There’s a fine line between being a tourist and being a travel photographer. Being a tourist is easy. You can travel through a city or country and take photos of what you see, or of what you’re doing, so that you can remember your trip. The main difference is that travel photography takes planning into consideration. Which gear will you bring? How will the weather affect what I plan to shoot? Are photos allowed where I’m going? In my years of taking photos in many countries and cultures, I’ve developed the tips that follow.
Make the best of every situation
Situations when you travel can be everything from bad weather or less-than-optimal lighting to a location being closed for a holiday. Let’s start with weather and lighting. When I travel, I pretty much know that I don’t want to take photos after 10 am and before 6 pm, or depending on the time of year, this might vary. There’s a window in the middle of each day when the sun is highest in the sky (you can look up solar noon times on any weather website and avoid several hours before and after this time). In the few hours after sunrise and before sunset, you’ll get the most dramatic shadows and colors, so if you have flexibility in your schedule, plan to hit the most important spots at these times of day. If you do happen to be somewhere important or particularly beautiful during hours of harsh sunlight, use shadows to your advantage. You can try taking portraits in partial shadows or try playing with areas that contain both light and shadow. In terms of weather, the best advice is to always be prepared. There’s nothing like leaving your hotel for the day and dreading rainfall because your gear is not protected. Check the forecast before you leave and plan ahead by also pinning some places to hang out and take shelter in case of heavy rain that could spoil your gear.
Utilize gear you have, or use alternative ways to try new gear
Whether you have a smartphone camera or a top-of-the-line DSLR, there are ways to spice up your current gear to make it feel new. You can try add-on lens attachments, like Moment lenses or similar. There are also a ton of different software offerings, like panorama, slow-mo or portrait mode that can be used creatively to your advantage. I’ll sometimes carry around a 50mm lens or longer, and rely on my phone’s camera for wide angle stuff. If you travel with an extensive set of camera gear, it’s sometimes a good idea to bring less than you think you need if you’re traveling far. Try to maximize the versatility of each type of lens or camera body in order to not be traveling with excessive pounds of luggage that will create challenges when moving around. I try and not check through any camera or laptop. I like to carry-on my most valuable stuff. If you have anything with you and that is unable to come on an airplane, or with you on a bus, consider downsizing!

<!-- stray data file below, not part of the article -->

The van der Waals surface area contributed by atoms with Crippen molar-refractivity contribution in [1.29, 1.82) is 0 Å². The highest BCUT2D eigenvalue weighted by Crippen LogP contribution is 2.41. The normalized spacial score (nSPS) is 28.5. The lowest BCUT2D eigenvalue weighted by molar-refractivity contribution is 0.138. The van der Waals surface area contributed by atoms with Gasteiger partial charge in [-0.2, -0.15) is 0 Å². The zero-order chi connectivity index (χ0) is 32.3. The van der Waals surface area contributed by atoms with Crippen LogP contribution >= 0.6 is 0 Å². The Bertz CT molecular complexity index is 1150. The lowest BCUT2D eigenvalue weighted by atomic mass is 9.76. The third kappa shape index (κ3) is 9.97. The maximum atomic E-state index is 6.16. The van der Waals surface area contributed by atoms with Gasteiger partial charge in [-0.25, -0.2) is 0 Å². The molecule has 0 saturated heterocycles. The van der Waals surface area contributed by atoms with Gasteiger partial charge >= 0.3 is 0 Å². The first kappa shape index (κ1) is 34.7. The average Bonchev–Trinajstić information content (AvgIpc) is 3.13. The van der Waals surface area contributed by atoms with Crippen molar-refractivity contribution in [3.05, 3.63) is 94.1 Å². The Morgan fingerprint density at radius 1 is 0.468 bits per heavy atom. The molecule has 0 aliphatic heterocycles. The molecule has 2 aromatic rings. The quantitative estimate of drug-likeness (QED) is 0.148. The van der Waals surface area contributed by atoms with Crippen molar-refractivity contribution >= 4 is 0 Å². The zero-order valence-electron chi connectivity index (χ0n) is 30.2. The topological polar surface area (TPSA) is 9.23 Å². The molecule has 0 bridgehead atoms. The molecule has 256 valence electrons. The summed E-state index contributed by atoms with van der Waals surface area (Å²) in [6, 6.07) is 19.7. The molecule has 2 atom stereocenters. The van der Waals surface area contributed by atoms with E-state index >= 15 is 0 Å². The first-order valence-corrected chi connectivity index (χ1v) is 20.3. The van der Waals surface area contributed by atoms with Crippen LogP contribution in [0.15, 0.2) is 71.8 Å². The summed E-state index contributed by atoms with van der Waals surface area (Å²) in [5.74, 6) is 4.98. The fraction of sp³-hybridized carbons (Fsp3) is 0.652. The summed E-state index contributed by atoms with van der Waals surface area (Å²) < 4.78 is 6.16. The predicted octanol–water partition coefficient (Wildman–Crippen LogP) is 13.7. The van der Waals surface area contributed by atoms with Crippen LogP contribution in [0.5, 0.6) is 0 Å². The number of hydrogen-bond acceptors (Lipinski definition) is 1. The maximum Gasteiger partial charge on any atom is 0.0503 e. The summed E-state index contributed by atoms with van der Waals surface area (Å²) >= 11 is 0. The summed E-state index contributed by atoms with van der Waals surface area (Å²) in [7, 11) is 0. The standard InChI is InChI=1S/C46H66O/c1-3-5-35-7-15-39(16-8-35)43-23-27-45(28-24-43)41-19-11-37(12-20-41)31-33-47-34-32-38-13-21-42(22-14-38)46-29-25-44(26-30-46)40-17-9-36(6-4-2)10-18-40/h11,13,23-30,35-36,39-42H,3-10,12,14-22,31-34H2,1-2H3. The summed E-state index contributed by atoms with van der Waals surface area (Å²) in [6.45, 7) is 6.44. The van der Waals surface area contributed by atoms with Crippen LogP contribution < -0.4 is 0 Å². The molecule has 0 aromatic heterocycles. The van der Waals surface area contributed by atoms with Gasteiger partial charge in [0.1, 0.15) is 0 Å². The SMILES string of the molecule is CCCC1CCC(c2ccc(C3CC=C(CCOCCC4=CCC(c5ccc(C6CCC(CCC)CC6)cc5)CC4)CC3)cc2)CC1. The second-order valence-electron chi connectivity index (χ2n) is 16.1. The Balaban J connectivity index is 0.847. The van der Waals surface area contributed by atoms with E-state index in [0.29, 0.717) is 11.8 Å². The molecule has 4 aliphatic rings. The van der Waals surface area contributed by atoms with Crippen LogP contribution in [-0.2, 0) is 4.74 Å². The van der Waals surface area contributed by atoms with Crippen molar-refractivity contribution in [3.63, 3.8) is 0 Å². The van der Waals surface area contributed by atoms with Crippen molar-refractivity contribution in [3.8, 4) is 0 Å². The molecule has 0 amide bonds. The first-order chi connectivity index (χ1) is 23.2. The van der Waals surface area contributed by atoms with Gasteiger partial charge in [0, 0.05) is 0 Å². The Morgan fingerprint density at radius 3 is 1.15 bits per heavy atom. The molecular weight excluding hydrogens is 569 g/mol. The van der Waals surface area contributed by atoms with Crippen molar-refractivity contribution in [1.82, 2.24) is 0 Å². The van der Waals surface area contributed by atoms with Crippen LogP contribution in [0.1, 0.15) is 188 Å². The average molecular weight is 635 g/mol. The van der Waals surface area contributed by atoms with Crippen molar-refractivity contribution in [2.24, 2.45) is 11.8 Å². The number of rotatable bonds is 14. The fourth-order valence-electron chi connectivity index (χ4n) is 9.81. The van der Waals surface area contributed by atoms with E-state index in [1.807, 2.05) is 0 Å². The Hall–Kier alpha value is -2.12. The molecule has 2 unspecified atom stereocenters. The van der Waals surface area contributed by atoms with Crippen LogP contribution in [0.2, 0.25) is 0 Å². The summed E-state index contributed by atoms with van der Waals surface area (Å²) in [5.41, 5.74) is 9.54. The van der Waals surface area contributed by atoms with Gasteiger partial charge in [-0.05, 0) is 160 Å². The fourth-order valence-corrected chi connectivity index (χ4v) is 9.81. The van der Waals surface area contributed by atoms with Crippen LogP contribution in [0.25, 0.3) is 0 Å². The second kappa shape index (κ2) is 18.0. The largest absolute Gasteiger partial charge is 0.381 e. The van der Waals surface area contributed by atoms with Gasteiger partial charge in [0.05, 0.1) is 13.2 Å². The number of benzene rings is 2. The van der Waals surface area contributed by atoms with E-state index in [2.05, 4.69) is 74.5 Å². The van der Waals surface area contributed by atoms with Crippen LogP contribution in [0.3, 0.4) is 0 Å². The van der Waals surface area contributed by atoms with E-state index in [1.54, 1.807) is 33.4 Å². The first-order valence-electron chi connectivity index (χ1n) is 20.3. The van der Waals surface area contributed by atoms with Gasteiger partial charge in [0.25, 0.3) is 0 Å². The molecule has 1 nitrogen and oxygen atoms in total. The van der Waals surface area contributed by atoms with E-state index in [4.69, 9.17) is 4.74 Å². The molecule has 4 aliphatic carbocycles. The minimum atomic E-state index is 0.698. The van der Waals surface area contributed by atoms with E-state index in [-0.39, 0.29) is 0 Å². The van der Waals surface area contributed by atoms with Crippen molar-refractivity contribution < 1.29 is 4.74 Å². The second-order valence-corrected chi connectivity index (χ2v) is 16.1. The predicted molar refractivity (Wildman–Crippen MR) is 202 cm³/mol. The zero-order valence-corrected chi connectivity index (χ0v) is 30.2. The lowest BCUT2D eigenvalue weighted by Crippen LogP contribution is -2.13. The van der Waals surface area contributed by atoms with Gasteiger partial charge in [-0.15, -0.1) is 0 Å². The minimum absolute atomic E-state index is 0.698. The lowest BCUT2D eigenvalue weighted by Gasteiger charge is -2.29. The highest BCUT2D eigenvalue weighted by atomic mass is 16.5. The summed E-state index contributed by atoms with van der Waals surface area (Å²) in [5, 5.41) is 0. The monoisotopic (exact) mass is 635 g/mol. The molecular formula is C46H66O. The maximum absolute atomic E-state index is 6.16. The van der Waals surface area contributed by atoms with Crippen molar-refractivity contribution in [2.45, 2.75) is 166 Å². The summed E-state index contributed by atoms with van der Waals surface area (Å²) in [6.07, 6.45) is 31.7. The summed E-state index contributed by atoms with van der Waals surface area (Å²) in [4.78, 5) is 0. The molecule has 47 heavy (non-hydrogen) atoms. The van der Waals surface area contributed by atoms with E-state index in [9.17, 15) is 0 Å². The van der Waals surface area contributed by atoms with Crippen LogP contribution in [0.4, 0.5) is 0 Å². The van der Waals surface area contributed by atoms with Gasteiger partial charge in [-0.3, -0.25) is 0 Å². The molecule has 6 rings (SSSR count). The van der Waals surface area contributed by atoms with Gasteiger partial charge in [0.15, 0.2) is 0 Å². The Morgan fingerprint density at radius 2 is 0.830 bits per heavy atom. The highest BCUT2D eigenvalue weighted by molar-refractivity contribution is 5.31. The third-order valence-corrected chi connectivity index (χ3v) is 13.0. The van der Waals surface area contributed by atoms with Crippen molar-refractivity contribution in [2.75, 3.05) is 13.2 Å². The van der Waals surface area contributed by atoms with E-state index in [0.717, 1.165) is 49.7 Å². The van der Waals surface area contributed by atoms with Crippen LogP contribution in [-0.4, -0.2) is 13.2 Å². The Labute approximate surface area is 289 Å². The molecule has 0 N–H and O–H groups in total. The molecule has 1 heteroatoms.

Consider how some parts of the world perceive photography
For example in Asia, it is respectful to be mindful of locations, and to ask for permission before photographing private places like homes or people’s belongings. An example is that in Peru, there are ladies dressed in traditional outfits who have llamas and alpacas; it’s their livelihood to charge money from tourists for photos, so it’s not right to take photos of them from afar without paying. If this is okay with you, then you can wait to have a photo if or of them, and pay a tip. There is a fine line between capturing a moment for journalistic purposes vs. taking a photo. I always try and ask people if I can take a photo of them, or a place, first! If you don’t speak the language, simply pointing to your camera and having a smile usually works!
Get creative by offering photos to businesses
It is usually welcomed by hotels and restaurants (ask permission first) to take photos of the property or of food, and send later to a marketing professional on their staff. If they have a use for the photos, they may use them in social media with credit to you. If not, you can use an experience like this for your own practice! I’ll always upload my favorite photos of a location to Google Maps and I’ve seen a huge amount of views to those photos since I’ve started uploading.
Play tourist in your own city
If you don’t have the means to go far, consider playing tourist in your own hometown! Is there a viewpoint or a peaceful nature reserve nearby? Take a short trip and work on photography at various times of day or in different seasons. As mentioned above, you can also take photos at nearby hotels, B&Bs or restaurants in your town or city, for variety. If you do have the means to travel away from home, I recommend looking for good travel deals from your home state or country. A weekend trip sometimes can work wonders! For example, coming from the US, a 3-day trip to Mexico is better than no trip to Mexico at all, especially in winter. Traveling in the off-season can yield good deals to destinations both domestically and internationally not too far away.